February 9, 2015
Rumors have been flying across the concrete prairie and through the riparian woods of Buffalo Bayou that what was once a popular boat launch in Memorial Park at Woodway will be opened again to the public maybe by March or April.
And while we have determined that there is not actually a definite plan yet for opening the once-a-boat-launch, we can confirm that there may be some plans eventually to possibly appropriate some money to build handrails for safety and handicapped access, a proper parking lot, and some other stuff that city officials claim are required to make the longtime, popular no-longer-a boat-launch safe again for the public.
The Uptown Tax Increment Reinvestment Zone (TIRZ) 16, which in 2013 expanded to include Memorial Park, will consider funding the improvements “required to open the area as a public access point to the bayou,” Sarah Newbery, Memorial Park project director for the TIRZ 16, said in an email. This budget decision will happen at the next board of directors meeting on February 25, 2015, at 3:30 p.m. in Suite 1700, 1980 Post Oak Boulevard, said Newbery.
Why an unelected semi-private entity controls our public park, we don’t know. But the Uptown TIRZ meeting notices and agenda are posted 72 hours prior to the meeting at the Houston City Hall Public Bulletin Board, at the rear entrance of the City Hall Annex, 900 Bagby. So go downtown and park and find the bulletin board and look on it to see what’s on the agenda. There does not seem to be an online notice.
We can tell you that the Uptown TIRZ 16 2015-2019 Capital Improvement Plan includes nothing for the Woodway “drainage/erosion control” project, not even for maintenance, which is a constant problem, since the badly designed (AECOM) outfall collects mud. However, the TIRZ 16 2015 CIP budget includes $9.5 million for “Memorial Park/Buffalo Bayou.”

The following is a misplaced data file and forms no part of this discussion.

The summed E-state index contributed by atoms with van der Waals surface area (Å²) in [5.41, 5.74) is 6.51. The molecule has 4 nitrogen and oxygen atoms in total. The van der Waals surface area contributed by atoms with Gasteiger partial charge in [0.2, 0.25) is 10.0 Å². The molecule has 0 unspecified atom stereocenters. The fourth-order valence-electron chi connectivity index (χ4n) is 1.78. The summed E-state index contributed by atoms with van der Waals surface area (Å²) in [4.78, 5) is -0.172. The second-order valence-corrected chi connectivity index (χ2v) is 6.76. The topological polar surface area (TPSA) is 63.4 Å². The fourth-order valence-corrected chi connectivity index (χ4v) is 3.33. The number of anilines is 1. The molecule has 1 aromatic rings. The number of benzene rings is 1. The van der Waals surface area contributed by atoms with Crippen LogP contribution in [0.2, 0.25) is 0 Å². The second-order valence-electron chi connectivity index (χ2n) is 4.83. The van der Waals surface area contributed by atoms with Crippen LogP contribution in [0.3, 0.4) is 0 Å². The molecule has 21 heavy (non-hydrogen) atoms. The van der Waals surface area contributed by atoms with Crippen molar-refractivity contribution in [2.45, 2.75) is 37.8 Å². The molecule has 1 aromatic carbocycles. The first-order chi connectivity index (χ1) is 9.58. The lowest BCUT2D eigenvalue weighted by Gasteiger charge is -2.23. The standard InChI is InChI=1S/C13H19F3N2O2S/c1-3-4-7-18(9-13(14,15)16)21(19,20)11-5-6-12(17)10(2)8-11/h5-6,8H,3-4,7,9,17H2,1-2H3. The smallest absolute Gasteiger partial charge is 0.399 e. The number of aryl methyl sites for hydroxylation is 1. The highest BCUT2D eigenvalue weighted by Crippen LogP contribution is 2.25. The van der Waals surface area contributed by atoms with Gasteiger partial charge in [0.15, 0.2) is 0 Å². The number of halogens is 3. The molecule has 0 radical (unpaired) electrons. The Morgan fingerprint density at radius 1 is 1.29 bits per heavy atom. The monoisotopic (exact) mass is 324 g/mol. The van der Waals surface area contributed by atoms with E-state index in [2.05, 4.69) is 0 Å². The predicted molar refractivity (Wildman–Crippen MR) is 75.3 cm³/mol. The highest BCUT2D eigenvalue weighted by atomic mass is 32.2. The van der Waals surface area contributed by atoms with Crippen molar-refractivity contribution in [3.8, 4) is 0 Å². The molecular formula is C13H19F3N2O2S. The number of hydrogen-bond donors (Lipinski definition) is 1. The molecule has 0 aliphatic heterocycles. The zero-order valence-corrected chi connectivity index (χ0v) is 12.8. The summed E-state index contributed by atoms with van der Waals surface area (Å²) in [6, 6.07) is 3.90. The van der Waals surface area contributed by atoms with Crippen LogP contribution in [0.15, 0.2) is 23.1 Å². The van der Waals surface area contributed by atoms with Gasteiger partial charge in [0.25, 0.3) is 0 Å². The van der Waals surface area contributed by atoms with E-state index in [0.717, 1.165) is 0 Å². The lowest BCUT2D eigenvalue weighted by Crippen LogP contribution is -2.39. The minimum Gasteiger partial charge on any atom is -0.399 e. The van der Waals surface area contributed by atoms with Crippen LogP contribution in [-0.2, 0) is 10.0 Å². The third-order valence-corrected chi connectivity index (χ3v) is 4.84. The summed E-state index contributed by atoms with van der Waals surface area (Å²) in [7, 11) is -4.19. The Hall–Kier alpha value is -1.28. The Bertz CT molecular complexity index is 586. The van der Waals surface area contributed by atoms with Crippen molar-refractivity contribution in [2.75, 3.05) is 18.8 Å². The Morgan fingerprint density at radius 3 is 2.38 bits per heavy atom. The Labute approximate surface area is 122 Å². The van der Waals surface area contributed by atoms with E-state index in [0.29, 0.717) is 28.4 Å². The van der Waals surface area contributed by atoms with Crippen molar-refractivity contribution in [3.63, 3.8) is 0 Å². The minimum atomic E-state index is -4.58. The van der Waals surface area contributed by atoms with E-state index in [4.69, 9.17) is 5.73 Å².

The no-boat-launch is the closest access to Buffalo Bayou that allows the public to float downstream through the historic natural area targeted for destruction by the City of Houston and the Harris County Flood Control District. (Hey, but we still put in there under the Woodway Bridge.) Some people suspect city officials and private business interests just don’t want people to see what they plan to destroy. But that would be negative thinking.
What was once a lovely nature trail and put-in/take-out in Memorial Park at Woodway, still listed as a boat launch on the official Texas Parks and Wildlife Paddling Trail, has been closed to the public for two years or more while the area was razed of forest, graded, landscaped, and transformed into a massive drainage outfall by the City of Houston and the Uptown TIRZ 16.
The drainage project, which cost $1.36 million in taxpayer funds, was finished a year ago and has been mysteriously closed to the public ever since.
In fact, this entire lovely, little-known, wooded section of Memorial Park west of Loop 610, known as the Old Archery Range, has been hidden behind locked gates for nearly a decade. Even stranger, some official local government maps no longer include the Archery Range as part of Memorial Park. These include online maps provided by the Memorial Park Conservancy, Google, and the City of Houston, although this City of Houston website does include the park west of 610. The TIRZ 16 map of the boundary extension shows that this forest section of our public park was somehow included as part of the TIRZ 16 before the 2013 expansion.